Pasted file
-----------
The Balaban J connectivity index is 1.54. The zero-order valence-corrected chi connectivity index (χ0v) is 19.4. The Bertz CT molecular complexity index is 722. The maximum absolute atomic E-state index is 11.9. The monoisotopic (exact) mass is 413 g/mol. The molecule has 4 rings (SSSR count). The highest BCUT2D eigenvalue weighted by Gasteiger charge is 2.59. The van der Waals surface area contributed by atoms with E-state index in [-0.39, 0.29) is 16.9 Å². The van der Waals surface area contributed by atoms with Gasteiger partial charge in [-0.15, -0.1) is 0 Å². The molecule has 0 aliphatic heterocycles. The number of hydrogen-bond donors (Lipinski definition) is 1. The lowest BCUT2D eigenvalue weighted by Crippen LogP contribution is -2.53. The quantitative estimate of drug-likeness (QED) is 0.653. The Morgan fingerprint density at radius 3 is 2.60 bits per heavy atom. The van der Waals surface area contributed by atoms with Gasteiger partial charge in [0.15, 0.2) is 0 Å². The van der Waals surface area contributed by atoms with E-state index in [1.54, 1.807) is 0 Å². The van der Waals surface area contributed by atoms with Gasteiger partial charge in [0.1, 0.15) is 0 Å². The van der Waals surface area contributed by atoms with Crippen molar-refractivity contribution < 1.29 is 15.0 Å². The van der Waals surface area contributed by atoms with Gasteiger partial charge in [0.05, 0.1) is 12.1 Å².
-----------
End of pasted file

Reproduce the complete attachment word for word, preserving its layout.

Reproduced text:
The Balaban J connectivity index is 1.54. The zero-order valence-corrected chi connectivity index (χ0v) is 19.4. The Bertz CT molecular complexity index is 722. The maximum absolute atomic E-state index is 11.9. The monoisotopic (exact) mass is 413 g/mol. The molecule has 4 rings (SSSR count). The highest BCUT2D eigenvalue weighted by Gasteiger charge is 2.59. The van der Waals surface area contributed by atoms with E-state index in [-0.39, 0.29) is 16.9 Å². The van der Waals surface area contributed by atoms with Gasteiger partial charge in [-0.15, -0.1) is 0 Å². The molecule has 0 aliphatic heterocycles. The number of hydrogen-bond donors (Lipinski definition) is 1. The lowest BCUT2D eigenvalue weighted by Crippen LogP contribution is -2.53. The quantitative estimate of drug-likeness (QED) is 0.653. The Morgan fingerprint density at radius 3 is 2.60 bits per heavy atom. The van der Waals surface area contributed by atoms with Gasteiger partial charge in [0.15, 0.2) is 0 Å². The van der Waals surface area contributed by atoms with E-state index in [1.54, 1.807) is 0 Å². The van der Waals surface area contributed by atoms with Gasteiger partial charge in [0.1, 0.15) is 0 Å². The van der Waals surface area contributed by atoms with Crippen molar-refractivity contribution < 1.29 is 15.0 Å². The van der Waals surface area contributed by atoms with Gasteiger partial charge in [0.05, 0.1) is 12.1 Å².